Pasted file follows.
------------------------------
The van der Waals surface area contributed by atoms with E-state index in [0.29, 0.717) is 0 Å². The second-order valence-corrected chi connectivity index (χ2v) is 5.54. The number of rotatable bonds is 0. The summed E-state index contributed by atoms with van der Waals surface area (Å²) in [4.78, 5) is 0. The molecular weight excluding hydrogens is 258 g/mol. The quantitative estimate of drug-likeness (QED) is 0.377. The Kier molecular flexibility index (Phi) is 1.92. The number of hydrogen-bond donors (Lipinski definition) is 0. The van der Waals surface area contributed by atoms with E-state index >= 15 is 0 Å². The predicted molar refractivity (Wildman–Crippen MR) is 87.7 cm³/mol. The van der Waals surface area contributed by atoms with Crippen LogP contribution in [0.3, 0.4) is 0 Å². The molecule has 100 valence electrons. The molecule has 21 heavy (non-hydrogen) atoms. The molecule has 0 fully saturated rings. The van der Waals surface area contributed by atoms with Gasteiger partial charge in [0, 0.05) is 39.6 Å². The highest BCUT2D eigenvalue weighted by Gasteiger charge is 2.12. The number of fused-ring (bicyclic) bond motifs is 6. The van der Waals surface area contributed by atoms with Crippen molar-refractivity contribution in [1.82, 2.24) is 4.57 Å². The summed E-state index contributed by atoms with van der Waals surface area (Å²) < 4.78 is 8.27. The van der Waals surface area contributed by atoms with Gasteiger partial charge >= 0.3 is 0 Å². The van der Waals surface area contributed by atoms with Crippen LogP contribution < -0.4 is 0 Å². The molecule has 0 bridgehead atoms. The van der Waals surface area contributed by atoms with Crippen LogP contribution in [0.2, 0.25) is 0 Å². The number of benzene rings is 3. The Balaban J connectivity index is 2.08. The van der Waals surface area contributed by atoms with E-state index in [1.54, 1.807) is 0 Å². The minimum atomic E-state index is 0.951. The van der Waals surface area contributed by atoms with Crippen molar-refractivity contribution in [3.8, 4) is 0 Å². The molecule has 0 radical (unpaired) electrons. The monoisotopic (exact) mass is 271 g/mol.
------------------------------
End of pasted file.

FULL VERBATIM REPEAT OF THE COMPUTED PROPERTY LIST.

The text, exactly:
The van der Waals surface area contributed by atoms with E-state index in [0.29, 0.717) is 0 Å². The second-order valence-corrected chi connectivity index (χ2v) is 5.54. The number of rotatable bonds is 0. The summed E-state index contributed by atoms with van der Waals surface area (Å²) in [4.78, 5) is 0. The molecular weight excluding hydrogens is 258 g/mol. The quantitative estimate of drug-likeness (QED) is 0.377. The Kier molecular flexibility index (Phi) is 1.92. The number of hydrogen-bond donors (Lipinski definition) is 0. The van der Waals surface area contributed by atoms with E-state index >= 15 is 0 Å². The predicted molar refractivity (Wildman–Crippen MR) is 87.7 cm³/mol. The van der Waals surface area contributed by atoms with Crippen LogP contribution in [0.3, 0.4) is 0 Å². The molecule has 100 valence electrons. The molecule has 21 heavy (non-hydrogen) atoms. The molecule has 0 fully saturated rings. The van der Waals surface area contributed by atoms with Gasteiger partial charge in [0, 0.05) is 39.6 Å². The highest BCUT2D eigenvalue weighted by Gasteiger charge is 2.12. The number of fused-ring (bicyclic) bond motifs is 6. The van der Waals surface area contributed by atoms with Crippen molar-refractivity contribution in [1.82, 2.24) is 4.57 Å². The summed E-state index contributed by atoms with van der Waals surface area (Å²) < 4.78 is 8.27. The van der Waals surface area contributed by atoms with Gasteiger partial charge >= 0.3 is 0 Å². The van der Waals surface area contributed by atoms with Crippen LogP contribution < -0.4 is 0 Å². The molecule has 0 bridgehead atoms. The van der Waals surface area contributed by atoms with Crippen LogP contribution in [0.2, 0.25) is 0 Å². The number of benzene rings is 3. The Balaban J connectivity index is 2.08. The van der Waals surface area contributed by atoms with E-state index in [1.54, 1.807) is 0 Å². The minimum atomic E-state index is 0.951. The van der Waals surface area contributed by atoms with Crippen molar-refractivity contribution in [3.8, 4) is 0 Å². The molecule has 0 radical (unpaired) electrons. The monoisotopic (exact) mass is 271 g/mol.